In the most populated parts of Costa Rica, especially the inland Central Valley region, the roads are paved and reasonably well-maintained. It’s easy to get around from place to place.
Costa Rica is a small country, about the size of West Virginia. But it does have an extensive coastline, with 780 miles on the Pacific Ocean, and 132 miles on the Caribbean Sea.
As I drive east out of San Jose and its suburbs, the gridlock, gleaming shopping malls, and dense urban development of Costa Rica’s capital slowly melt away. Within 30 minutes I’ve found myself in the countryside, following a winding road that hugs a mountainside as it descends into the valley below.
Just 10 minutes’ drive south from the popular tourist destination and expat hotspot of Playas del Coco, is an escape. Playa Ocotal is one of the prettiest beaches on Costa Rica’s northern Pacific coast. It’s a little out-of-the-way but definitely worth the journey to get there.
For the most part, I consider myself a pretty downhome kind of a guy. I stay in simple hotels when I travel—if there’s internet, I’m set. Fancy restaurants are okay. But usually I have more fun and get tastier food where the locals eat.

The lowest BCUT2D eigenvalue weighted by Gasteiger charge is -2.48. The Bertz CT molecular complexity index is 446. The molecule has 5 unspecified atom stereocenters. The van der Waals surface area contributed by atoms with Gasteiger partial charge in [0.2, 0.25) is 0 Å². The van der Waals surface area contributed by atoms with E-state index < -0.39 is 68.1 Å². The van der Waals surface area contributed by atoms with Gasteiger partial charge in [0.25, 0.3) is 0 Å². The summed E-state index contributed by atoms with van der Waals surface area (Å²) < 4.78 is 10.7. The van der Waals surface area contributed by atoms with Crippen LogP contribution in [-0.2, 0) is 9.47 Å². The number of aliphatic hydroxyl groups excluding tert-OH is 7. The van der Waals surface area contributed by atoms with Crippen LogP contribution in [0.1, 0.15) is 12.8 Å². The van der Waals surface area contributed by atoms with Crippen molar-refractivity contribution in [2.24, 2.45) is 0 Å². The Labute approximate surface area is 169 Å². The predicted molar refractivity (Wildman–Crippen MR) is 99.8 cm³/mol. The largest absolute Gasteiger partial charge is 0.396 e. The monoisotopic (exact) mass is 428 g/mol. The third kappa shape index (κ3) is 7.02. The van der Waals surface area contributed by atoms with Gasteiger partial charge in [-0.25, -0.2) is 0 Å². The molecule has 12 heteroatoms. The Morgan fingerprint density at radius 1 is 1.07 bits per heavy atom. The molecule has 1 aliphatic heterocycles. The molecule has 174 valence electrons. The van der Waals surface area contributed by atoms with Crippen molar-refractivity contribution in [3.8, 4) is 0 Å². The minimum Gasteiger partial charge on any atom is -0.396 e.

Costa Rica’s southern Pacific coast is known for its dramatic coastline of tree-covered mountains dropping suddenly to the ocean, empty beaches, and lush rainforest full of wildlife like toucans, howler monkeys, sloths, and dozens of other species.
There’s a steady breeze blowing. The sand is black—it’s volcanic—flecked with small crystals that twinkle in the sunlight. The sand is quite hot too in the heat of the day…best to wear flip-flops.
Whether you’re looking for a bustling beach resort town with plenty of restaurants, chic boutiques, and nightlife…or you’d rather string up your hammock between two palms and fall asleep to the sound of crashing waves and not see another person all afternoon…you can get it in Costa Rica.
What makes for a good retirement destination? For those on a budget (and those who aren’t) a place with a lower cost of living is key. But it’s not only about the money. You want to be comfortable and feel safe. Modern services like high-speed internet, top-notch medical care, and good value real estate are also important. And if you’re from a northern climate, the benefit of warm weather year-round (no more coats, no more snow tires) might be the biggest motivator.
I was hurtling down a mountain, on a narrow two-lane road, surrounded by jungle…while avoiding the deadly scratches of a terrified animal. How did I get here? Let’s go back to the beginning. I had traveled to Costa Rica’s southern Pacific coast to check out the expat communities there.